Information about Cameroon: Cameroon, on the Gulf of Guinea, is a Central African country of varied terrain and wildlife. Its inland capital, Yaoundé, and its biggest city, the seaport Douala city with a population of 1,34 million (2020) are transit points for ecotourism.Read More...

Popular National Parks


Korup National park

Korup National park was founded in 1986 and was inaugurated by Prince Charles of Wales; there is a sign not far from the entrance of the park which indicates the point where Prince Charles ended his trek inside the park. The park covers a surface area of 1260kn2. The main entrance to the park is the Mana suspension foot bridge which is a great attraction here. Korup is a rich lowland park and one of the most accessible parks in Cameroon. It survived the ice age and there is great evidence inside the park. Films like “the legend of Tarzan”, “Greystoke” and “Lord of the Apes” where all shot in the park in the 1980s before the park was created. There are many rivers; streams which drain the park and some are seasonal. This park has a well maintain trail of about 115km.

Benoue National park

Benoue National park is located in the northern region of Cameroon. It covers 1800 square kilometers and is a designated UNESCO Bio-sphere reserve on the banks of Benoue River from which it gets its name. Benoue River meanders more than 100km into the forest and forming an eastern border to the park.
1968 it gained status as a Cameroonian National park. In 1981, it was named a UNESCO Biosphere reserve.
The Vegetation in the park is largely savannah and savannah woodlands in some of parts of the park. The dense forest covers much of the banks of River Benoue and a few rocky massifs through which the river forms rapid.

Waza National Park

Located 180 miles north of Maroua, Waza National Park is the most amazing and spectacular wildlife reserve in Cameroon. Established in 1934, it covers 170,000 acres and it’s so huge that you need to take two to three days to explore it all.
The park looks different depending on the season, but for wildlife the best time to visit is during the dry season between December and March when all Waza’s residents gather around the few remaining waterholes to get shade and water. Don’t be put off by the extreme heat and the monotonous and parched landscape as this time is a rare opportunity to see herds of elephants, giraffes, gazelles, hyenas and if you’re lucky : lions.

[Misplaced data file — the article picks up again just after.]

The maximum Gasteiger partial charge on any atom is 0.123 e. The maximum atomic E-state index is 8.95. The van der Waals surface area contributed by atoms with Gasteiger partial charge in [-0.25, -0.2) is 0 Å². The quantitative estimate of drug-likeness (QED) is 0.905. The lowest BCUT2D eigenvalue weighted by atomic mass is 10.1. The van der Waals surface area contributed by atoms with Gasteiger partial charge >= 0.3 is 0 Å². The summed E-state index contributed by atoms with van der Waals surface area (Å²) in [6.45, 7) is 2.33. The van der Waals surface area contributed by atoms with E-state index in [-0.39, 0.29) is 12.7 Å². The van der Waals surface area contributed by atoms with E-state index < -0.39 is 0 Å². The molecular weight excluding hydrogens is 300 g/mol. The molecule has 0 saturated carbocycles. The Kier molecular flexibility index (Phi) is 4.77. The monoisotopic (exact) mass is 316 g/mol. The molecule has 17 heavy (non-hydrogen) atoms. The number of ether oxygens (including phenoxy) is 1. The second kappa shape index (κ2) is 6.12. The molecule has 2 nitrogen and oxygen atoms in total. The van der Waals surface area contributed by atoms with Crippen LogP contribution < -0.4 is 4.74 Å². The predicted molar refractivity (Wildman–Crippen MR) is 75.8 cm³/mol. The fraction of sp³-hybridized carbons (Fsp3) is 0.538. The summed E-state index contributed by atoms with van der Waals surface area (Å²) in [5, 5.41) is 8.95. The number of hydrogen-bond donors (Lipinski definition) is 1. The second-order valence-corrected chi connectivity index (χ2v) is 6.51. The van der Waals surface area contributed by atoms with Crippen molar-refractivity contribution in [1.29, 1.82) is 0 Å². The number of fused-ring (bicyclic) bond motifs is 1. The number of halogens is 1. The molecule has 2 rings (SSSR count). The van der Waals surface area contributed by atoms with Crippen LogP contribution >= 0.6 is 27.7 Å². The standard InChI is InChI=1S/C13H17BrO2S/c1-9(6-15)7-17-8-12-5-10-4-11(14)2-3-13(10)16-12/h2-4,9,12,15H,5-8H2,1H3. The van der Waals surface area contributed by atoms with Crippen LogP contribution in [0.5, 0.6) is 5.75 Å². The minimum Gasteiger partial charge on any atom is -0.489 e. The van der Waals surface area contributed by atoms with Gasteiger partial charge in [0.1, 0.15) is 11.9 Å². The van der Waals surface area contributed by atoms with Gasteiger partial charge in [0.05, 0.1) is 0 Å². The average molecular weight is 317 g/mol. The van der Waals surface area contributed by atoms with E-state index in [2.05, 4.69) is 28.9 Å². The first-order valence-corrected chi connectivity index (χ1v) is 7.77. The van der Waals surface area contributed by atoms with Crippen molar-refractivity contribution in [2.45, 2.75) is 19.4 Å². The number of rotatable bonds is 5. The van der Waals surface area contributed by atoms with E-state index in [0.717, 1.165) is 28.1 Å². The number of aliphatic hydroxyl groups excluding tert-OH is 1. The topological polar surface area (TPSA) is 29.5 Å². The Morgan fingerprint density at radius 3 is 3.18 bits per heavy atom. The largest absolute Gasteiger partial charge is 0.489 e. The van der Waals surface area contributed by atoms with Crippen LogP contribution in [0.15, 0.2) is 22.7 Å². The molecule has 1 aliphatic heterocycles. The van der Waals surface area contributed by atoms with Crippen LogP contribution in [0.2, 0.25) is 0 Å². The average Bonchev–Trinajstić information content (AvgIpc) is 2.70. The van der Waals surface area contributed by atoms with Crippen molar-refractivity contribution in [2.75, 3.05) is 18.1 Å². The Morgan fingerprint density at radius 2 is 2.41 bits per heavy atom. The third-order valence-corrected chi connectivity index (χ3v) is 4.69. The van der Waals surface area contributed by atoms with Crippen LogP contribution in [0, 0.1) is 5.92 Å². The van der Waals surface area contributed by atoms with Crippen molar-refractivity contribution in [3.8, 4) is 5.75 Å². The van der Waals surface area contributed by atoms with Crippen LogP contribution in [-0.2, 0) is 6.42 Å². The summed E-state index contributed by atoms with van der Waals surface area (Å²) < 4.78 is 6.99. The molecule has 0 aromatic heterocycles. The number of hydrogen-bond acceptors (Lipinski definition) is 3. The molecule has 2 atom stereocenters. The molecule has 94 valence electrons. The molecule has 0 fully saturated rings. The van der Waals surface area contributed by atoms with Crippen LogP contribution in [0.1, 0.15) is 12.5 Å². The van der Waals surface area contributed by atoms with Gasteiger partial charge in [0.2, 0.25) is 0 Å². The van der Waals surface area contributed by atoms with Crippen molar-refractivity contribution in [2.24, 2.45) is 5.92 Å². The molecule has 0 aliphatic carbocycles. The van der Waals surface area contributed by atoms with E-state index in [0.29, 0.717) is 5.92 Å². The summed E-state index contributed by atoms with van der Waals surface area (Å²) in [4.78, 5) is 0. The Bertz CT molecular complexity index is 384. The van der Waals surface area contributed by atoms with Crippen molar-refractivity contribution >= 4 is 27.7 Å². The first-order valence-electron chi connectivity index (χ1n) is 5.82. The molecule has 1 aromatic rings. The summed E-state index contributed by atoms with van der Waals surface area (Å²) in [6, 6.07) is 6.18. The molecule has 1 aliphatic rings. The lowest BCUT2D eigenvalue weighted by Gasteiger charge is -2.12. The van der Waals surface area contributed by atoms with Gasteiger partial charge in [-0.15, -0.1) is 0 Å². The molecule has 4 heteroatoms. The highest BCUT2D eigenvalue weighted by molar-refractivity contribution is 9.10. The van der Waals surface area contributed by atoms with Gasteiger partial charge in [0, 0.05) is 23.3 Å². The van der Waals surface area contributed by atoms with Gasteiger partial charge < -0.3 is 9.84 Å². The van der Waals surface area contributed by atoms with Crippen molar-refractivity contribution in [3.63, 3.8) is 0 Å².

The Campo-Ma’an National Park

Campo-Ma’an National Park
The Central African rainforest is quite famous, due mainly to its diversity in fauna and flora. It is of no doubt therefor tht it plays a major contribution to Cameroon being dubbed “Africa in Miniature”. The section of the rainforest found in Cameroon harbours the Campo Ma’an landscape which covers about 700,000 hectares. This particular area forms a miniature reflection of the rich diversity of plant and animal species of Central Africa’s rainforest.
A visit to this area should be nothing short of a real adventure. It holds the Campo-Ma’an national park, occupying up to 264,064 hectares, and made up of many different species of reptiles, mammals, birds and fishes. This rich biodiversity is a product of the Campo Wildlife Reserve created in 1932 and the Ma’an Production Reserve established in 1980. It has grown to have a wide range of plants and animal species including taxonomic endemics.
The rich biodiversity of this park is accompanied by 4 logging concessions, an agro-industrial belt made up of rubber and palm oil plantations and community agro-forestry zones. South of the Campo-Ma’an National park is another discoverable site; the Memve’ele falls on the Ntem River.

Dja faunal National Park

This is one of the largest and best-protected rainforests in Africa, with 90% of its area left undisturbed. Almost completely surrounded by the Dja River, which forms a natural boundary, the reserve is especially noted for its biodiversity and a wide variety of primates. It contains 107 mammal species, five of which are threatened.
Founded in 1950, the Dja Faunal Reserve is an integral part of the dense rain forests that form the Congo Basin. This vast range is one of the largest and best-protected of the African rainforests: 90% of its area remains undisturbed. Almost completely surrounded by the Dja River, which forms a natural boundary, the Reserve is especially noted for its biodiversity and a wide variety of primates. Covering an area estimated at around 526,000 ha, the Reserve is home to many animal and plant species, several of which are globally threatened (western lowland gorilla, chimpanzee, forest elephant).


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